Cecil, in his current article on cosmic threats to Life on Earth, mentions gamma ray bursts as one possible threat, but there’s one very important detail he left out. A nearby gamma ray burst will indeed fry everything it hits, but there’s no way one could wipe out all life on Earth, or even all humans. Unlike a conventional supernova, which can last for months at near-peak brightness, the interesting (read: deadly) portion of a gamma-ray burst is over in mere seconds. And while gamma rays are highly penetrating, they’re still not going to make it through an entire planet. So if we ever get hit by a GRB, it’s going to flash-broil one hemisphere of the planet, but the other half will be untouched.
Initially, at least. One of the effects of a gamma-ray burst is anticipated to be conversion of much of the atmosphere into various nitrogen-oxygen compounds. Some of those are opaque, and they could persist in the atmosphere for years before breaking back down. During that time, they’d spread across the planet, including the initially-spared hemisphere, shrouding everything in darkness. This is something humans, with our ability to store and preserve food, could survive, but it wouldn’t be fun, and many more would die.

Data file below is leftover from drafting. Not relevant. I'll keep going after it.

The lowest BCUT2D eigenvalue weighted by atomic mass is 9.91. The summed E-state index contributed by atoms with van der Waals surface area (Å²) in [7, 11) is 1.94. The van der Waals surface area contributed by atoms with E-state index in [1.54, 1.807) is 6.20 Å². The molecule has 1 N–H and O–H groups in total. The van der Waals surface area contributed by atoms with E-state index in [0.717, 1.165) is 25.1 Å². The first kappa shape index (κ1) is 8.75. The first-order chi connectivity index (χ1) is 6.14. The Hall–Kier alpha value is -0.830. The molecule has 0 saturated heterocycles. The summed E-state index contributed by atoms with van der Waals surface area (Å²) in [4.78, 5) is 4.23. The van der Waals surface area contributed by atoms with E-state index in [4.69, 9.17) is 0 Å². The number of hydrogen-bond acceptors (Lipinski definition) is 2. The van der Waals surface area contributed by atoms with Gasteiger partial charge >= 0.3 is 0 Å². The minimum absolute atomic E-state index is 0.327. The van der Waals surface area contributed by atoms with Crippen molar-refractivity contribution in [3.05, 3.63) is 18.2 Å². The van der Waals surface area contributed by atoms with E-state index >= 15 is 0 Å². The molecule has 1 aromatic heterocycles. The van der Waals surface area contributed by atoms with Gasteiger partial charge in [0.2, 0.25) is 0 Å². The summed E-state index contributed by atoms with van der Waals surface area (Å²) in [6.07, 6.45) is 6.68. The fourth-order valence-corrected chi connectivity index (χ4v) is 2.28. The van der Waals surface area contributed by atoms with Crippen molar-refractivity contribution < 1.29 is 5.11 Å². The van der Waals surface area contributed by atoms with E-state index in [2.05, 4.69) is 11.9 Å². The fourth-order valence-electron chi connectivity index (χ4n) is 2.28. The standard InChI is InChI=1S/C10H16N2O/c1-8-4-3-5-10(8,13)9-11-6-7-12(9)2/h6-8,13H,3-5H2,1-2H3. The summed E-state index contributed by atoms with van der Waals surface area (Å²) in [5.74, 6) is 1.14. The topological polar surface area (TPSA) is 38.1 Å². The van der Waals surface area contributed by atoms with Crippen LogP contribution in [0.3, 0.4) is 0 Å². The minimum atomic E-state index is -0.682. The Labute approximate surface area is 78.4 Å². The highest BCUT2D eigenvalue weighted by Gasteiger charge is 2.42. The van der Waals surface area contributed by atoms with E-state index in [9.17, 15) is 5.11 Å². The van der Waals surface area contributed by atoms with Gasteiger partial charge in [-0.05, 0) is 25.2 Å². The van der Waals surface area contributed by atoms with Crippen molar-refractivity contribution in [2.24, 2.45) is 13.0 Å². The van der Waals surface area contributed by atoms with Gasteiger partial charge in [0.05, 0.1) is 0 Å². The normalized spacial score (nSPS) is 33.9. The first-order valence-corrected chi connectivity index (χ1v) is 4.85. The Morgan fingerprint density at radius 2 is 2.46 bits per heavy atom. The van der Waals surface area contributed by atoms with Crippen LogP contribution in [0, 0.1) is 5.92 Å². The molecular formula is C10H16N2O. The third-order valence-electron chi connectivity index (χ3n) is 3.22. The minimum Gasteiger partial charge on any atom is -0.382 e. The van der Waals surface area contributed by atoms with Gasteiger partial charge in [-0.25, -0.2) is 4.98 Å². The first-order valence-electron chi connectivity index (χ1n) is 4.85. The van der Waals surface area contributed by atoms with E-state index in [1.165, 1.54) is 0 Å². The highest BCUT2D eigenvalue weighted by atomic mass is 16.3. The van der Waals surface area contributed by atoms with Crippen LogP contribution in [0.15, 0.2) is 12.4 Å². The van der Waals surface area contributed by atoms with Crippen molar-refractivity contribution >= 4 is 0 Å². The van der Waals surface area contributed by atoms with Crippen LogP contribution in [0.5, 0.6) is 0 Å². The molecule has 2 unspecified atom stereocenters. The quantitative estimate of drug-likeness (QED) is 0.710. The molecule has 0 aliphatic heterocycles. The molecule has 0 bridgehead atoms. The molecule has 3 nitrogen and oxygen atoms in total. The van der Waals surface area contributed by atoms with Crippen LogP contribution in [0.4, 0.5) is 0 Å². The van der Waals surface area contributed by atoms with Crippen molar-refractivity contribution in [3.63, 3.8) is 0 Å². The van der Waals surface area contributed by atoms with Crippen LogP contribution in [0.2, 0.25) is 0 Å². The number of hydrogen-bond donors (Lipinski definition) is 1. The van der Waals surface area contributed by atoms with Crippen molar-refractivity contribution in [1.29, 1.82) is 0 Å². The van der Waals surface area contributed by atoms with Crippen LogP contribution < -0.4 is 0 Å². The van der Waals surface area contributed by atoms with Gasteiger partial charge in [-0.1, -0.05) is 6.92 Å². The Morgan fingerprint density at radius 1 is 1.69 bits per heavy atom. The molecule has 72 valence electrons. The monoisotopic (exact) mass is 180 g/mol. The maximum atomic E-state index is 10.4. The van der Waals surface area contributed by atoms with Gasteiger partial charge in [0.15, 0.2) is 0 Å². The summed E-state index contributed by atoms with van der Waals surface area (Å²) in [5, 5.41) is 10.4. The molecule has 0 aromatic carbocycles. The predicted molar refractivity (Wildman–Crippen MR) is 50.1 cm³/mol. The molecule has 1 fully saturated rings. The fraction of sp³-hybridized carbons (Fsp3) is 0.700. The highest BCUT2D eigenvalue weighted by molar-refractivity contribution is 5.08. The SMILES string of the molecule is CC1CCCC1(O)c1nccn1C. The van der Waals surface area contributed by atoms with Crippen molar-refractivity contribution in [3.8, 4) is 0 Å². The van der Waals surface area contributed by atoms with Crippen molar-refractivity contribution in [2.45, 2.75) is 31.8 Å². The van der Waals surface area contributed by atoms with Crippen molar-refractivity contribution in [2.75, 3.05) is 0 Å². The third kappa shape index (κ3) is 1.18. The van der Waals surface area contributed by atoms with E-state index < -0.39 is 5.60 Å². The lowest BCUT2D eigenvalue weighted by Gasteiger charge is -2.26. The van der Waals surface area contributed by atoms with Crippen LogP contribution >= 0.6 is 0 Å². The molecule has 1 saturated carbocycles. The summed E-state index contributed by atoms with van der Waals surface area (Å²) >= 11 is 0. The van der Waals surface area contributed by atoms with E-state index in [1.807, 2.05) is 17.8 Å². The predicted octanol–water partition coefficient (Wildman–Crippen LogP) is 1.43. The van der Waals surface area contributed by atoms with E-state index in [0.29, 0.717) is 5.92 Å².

Plus, of course, the effects of an entire hemisphere’s worth of now-dead plants and animals. It’s anyone’s guess what that would result in, especially since most of the organisms that would decompose them will also be dead, but I’m sure that it wouldn’t be gentle on the surviving ecosystems.
For the half that gets flash-broiled in mere seconds, at least it sounds like it would be relatively fast and merciful (just like the end, for most of humanity, in Cat’s Cradle, who got flash-frozen). It’s probably the best we can hope for.